Monthly Archives: July 2012
“This sentence has five words. Here are five more words. Five-word sentences are fine. But several together become monotonous. Listen to what is happening. The writing is getting boring. The sound of it drones. It’s like a stuck record. The ear demands some variety. Now listen. I vary the sentence length, and I create music. Music. The writing sings. It has a pleasant rhythm, a lilt, a harmony. I use short sentences. And I use sentences of medium length. And sometimes, when I am certain the reader is rested, I will engage him with a sentence of considerable length, a sentence that burns with energy and builds with all the impetus of a crescendo, the roll of the drums, the crash of the cymbals—sounds that say listen to this, it is important.”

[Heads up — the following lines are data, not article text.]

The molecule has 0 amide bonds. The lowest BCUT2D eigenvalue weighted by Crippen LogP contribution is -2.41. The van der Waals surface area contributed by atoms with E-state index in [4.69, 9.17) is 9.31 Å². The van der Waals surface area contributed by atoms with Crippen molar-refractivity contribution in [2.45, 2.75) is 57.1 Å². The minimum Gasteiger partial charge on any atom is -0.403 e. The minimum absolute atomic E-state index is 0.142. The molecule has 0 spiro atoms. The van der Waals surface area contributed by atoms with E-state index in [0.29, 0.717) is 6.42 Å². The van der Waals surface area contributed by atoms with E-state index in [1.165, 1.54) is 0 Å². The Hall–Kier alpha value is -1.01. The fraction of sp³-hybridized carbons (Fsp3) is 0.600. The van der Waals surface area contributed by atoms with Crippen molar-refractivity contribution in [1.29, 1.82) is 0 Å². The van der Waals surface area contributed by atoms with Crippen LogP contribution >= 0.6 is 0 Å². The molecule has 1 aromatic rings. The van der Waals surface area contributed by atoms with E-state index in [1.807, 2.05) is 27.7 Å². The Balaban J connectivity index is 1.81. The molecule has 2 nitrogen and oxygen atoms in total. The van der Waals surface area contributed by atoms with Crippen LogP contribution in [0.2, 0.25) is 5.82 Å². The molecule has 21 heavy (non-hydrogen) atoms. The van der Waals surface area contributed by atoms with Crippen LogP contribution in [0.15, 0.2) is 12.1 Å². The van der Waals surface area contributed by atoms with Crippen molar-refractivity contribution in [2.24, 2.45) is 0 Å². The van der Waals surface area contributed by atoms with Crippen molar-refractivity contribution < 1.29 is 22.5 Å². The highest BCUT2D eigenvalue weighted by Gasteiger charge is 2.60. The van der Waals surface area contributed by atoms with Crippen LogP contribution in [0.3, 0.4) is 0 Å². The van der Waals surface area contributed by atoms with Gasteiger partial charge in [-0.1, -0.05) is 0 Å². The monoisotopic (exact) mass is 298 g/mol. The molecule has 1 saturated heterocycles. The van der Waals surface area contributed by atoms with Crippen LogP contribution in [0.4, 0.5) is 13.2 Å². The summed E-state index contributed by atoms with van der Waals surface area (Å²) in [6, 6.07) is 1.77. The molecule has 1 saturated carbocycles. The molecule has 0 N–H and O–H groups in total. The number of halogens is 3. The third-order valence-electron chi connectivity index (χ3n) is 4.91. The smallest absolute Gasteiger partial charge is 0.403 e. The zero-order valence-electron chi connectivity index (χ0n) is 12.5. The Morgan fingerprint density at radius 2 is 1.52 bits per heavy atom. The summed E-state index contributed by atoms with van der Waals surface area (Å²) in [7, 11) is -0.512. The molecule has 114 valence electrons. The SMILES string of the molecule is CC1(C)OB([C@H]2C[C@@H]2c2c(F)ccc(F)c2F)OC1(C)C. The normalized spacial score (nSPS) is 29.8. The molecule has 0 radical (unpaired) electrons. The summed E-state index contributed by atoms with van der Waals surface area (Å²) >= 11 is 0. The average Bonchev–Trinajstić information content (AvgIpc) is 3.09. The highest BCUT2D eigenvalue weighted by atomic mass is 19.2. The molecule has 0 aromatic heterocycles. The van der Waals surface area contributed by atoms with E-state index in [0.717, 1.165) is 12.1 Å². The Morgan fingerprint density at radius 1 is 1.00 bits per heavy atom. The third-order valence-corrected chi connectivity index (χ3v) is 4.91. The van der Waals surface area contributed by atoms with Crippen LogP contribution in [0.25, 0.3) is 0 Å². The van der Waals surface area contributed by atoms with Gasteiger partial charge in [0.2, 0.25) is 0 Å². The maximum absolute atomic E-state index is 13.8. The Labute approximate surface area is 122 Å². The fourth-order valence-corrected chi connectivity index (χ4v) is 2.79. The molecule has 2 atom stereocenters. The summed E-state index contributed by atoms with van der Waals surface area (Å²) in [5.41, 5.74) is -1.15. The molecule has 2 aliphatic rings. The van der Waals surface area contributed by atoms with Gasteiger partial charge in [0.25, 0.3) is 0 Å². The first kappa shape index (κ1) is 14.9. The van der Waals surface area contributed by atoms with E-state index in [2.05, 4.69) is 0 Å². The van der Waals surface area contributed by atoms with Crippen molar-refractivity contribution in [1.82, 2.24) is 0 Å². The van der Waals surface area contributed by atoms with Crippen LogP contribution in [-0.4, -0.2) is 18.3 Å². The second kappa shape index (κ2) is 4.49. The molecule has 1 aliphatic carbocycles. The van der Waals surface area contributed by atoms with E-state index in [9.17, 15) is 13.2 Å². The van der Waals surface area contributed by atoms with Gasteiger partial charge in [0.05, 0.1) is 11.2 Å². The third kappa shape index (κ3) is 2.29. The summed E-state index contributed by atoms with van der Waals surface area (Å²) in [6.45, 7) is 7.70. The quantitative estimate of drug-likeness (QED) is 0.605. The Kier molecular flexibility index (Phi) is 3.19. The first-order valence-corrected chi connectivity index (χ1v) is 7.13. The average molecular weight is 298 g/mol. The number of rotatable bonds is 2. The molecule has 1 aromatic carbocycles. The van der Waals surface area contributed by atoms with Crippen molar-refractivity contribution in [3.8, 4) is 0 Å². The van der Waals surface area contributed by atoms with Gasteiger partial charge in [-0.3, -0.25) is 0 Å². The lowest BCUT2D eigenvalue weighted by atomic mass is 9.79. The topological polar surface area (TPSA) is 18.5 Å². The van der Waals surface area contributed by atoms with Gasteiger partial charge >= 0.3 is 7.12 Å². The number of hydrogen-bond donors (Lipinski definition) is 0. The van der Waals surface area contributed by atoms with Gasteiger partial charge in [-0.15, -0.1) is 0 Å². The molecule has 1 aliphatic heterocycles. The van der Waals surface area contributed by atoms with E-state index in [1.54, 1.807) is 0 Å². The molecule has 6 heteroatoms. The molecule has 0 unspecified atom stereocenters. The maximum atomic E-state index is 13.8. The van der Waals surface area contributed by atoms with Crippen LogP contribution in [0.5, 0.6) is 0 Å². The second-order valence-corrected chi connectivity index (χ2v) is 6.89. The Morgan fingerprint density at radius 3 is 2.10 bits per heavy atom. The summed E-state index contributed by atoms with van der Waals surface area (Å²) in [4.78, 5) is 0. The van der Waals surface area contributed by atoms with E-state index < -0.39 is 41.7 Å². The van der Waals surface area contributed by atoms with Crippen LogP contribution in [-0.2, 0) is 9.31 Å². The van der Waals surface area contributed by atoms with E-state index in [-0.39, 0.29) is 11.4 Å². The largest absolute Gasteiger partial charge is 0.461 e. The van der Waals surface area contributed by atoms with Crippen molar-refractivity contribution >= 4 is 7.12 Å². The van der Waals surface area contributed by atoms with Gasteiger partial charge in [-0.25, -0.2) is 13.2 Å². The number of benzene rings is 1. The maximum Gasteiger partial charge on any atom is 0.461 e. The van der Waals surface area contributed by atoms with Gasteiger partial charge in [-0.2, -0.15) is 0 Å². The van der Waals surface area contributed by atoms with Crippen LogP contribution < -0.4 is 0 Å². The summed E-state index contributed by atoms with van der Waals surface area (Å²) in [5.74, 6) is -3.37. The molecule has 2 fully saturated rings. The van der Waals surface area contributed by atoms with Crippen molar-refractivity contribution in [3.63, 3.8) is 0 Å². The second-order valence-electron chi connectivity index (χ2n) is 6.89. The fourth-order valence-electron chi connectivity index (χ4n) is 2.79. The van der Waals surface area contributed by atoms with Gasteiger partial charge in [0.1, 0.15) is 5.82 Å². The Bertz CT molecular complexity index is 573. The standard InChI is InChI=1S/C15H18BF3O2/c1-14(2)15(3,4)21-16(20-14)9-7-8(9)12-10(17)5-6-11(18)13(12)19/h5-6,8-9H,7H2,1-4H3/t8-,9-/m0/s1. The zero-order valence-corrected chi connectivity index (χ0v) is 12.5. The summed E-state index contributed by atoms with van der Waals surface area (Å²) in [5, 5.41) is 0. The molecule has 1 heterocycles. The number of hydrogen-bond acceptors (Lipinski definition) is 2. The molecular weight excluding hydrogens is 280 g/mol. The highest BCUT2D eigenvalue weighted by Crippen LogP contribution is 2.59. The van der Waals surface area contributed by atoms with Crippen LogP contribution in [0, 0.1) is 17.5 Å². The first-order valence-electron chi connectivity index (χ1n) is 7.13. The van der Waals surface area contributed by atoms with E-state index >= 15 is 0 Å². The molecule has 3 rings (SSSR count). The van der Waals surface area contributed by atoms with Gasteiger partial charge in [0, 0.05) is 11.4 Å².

“The act of composing is the act of fixing those limits within which the performer may move freely. But the performer’s freedom is – or should be – bound in another way. The limits the composer sets belong to a system which in may respects is like a language: it has an order, a syntax and a meaning. The performer brings out that meaning, makes its significance not only clear but almost palpable. And there is no reason to assume that the composer and his contemporaries always knew with certainty how best to make the listener aware of that significance.”
Charles Rosen, in discussing his opposition to the “historical performance movement”. Rosen is an American pianist and musicologist.